The reality of change

Growth. Transformation. Change. Innovation. Continuous improvements. Accountability. Transparency. Leadership. We know the words. We try to live them. We may think we are living them. But are we? What does it really take to live into individual and organizational aspirations? And what is the timeframe?


Change is at the core of life. It is who we are at our very core. Like it or not, we – and our organizations – are always changing. Sometimes we are conscious of it, sometimes not. But that doesn’t mean it isn’t going on. Change can be about growth, it can be about deterioration, and everything in between. Related to this, what appears to be growth from one perspective can be experienced as deterioration when viewed from another lens.

There are times when we are forced to change. The impetus can be internal or it can come from the outside. On a personal level we may learn that we need to “change our ways” during a visit to the doctor, or when talking with a loved one. As an organization we may be “encouraged” to change by funders, investors or the communities we represent and serve. In all cases we respond, for even a delay or no response is in fact a response.

But change is hard. How do we live up to our personal and professional aspirations? How do we as leaders engage ourselves and others in creating organizational and community change?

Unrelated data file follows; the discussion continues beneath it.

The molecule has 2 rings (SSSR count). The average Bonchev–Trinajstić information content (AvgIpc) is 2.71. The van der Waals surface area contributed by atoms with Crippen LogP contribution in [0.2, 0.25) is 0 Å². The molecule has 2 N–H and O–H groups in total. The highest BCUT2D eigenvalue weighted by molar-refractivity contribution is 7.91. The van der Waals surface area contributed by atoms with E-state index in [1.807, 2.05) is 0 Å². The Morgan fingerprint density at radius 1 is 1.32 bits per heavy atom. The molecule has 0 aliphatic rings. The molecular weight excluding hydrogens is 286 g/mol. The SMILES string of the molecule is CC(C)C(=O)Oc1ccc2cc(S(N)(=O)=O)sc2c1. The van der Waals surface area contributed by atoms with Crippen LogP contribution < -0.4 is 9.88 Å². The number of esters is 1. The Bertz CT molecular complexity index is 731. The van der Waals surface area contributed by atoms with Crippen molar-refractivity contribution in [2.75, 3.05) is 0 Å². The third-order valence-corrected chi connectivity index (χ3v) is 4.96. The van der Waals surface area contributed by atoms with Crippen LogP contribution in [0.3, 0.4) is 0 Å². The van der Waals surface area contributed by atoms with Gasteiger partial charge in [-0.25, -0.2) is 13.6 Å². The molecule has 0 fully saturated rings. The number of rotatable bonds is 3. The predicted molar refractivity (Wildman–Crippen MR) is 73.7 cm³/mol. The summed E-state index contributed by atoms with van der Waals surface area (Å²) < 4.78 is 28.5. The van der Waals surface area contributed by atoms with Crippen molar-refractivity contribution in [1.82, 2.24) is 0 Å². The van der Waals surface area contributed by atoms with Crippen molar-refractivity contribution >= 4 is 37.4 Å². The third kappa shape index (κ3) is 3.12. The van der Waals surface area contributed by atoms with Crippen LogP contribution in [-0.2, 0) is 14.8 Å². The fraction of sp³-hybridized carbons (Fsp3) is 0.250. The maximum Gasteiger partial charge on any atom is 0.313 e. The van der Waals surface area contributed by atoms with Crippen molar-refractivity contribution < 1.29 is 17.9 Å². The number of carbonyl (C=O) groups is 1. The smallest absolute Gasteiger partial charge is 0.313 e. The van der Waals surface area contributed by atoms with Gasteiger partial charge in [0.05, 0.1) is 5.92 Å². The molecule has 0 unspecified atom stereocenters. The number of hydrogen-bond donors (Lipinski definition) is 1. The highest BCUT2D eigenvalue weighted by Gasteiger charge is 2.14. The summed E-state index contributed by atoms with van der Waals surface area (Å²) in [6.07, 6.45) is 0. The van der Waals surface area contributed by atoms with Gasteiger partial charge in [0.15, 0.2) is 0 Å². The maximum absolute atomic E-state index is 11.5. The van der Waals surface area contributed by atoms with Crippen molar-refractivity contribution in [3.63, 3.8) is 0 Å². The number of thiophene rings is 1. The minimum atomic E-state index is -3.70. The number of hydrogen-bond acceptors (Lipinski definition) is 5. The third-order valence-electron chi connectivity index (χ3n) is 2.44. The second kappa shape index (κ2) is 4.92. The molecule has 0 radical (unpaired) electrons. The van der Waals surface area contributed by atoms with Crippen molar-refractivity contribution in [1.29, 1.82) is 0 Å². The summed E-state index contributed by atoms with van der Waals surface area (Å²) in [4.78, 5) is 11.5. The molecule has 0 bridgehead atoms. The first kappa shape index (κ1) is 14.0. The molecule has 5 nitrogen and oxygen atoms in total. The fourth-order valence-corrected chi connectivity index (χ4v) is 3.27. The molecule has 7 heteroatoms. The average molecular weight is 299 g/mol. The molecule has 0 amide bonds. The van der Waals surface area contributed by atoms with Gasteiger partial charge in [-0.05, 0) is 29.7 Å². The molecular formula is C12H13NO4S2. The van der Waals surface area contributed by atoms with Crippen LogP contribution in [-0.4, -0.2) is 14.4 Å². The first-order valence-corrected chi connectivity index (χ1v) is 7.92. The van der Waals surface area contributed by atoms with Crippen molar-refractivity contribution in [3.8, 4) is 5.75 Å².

When we say “change is hard” we don’t mean that change is negative or insurmountable. What we know is that making and sustaining change requires more than good intentions. Those intentions are a critical starting point and building block, but they are not enough. They need to be supported by resources, systems and infrastructure.  These three – when combined with intention – are key to who we are and what we can achieve. They are also often overlooked.

Many of us – as individuals and organizations – are asked to do more with less and are held accountable to a standard that is defined by those with greater access to resources, systems and infrastructure, and who may not be aware of the imbalance or inequity.

The question “Why can’t you get to work on time?” is a reasonable question when asked by a person with consistent access to reliable transportation and child care. Here’s an organizational example, “Why can’t you hire and retain a strong fundraising professional?” Again, a reasonable question if the organization has a healthy work culture, engaged executive, a history of successful fundraising, technology and volunteers, and the ability to compensate at a level commensurate with skill and experience. That may not be a lot to ask of some organizations. It is almost impossible when asked of others, especially those that are historically under-resourced and over-committed.

The resources, systems and infrastructure that support change can be expensive in terms of time and money. Many of us can change when we are in a crisis – at such times we feel forced to.

The question is this: how do we as a culture and community support change and transformation outside of a crisis situation?


Copyright 2018 – Mel and Pearl Shaw

Mel and Pearl Shaw are authors of four books on fundraising available on Amazon.com. For help growing your fundraising visit http://www.saadandshaw.com or call (901) 522-8727.

Images courtesy of 123RF.com

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